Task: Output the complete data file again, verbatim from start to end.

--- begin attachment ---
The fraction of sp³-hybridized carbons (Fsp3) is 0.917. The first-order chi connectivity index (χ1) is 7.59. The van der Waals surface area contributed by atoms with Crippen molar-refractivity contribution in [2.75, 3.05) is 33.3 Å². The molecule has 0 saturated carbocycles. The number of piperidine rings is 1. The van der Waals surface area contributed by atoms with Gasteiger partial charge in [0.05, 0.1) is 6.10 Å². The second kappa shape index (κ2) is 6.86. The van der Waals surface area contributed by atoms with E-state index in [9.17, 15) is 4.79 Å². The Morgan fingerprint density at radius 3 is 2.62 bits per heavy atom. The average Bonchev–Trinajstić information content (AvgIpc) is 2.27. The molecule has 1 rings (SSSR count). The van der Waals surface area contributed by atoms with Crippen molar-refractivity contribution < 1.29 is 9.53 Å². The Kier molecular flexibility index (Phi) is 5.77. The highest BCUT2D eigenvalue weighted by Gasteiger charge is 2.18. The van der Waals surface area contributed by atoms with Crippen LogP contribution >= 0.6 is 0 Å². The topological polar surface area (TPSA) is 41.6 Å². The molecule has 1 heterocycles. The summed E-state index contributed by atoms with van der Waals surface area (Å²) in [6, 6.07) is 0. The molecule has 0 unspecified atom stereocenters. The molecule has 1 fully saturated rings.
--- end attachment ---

The fraction of sp³-hybridized carbons (Fsp3) is 0.917. The first-order chi connectivity index (χ1) is 7.59. The van der Waals surface area contributed by atoms with Crippen molar-refractivity contribution in [2.75, 3.05) is 33.3 Å². The molecule has 0 saturated carbocycles. The number of piperidine rings is 1. The van der Waals surface area contributed by atoms with Gasteiger partial charge in [0.05, 0.1) is 6.10 Å². The second kappa shape index (κ2) is 6.86. The van der Waals surface area contributed by atoms with E-state index in [9.17, 15) is 4.79 Å². The Morgan fingerprint density at radius 3 is 2.62 bits per heavy atom. The average Bonchev–Trinajstić information content (AvgIpc) is 2.27. The molecule has 1 rings (SSSR count). The van der Waals surface area contributed by atoms with Crippen molar-refractivity contribution < 1.29 is 9.53 Å². The Kier molecular flexibility index (Phi) is 5.77. The highest BCUT2D eigenvalue weighted by Gasteiger charge is 2.18. The van der Waals surface area contributed by atoms with Crippen LogP contribution >= 0.6 is 0 Å². The topological polar surface area (TPSA) is 41.6 Å². The molecule has 1 heterocycles. The summed E-state index contributed by atoms with van der Waals surface area (Å²) in [6, 6.07) is 0. The molecule has 0 unspecified atom stereocenters. The molecule has 1 fully saturated rings.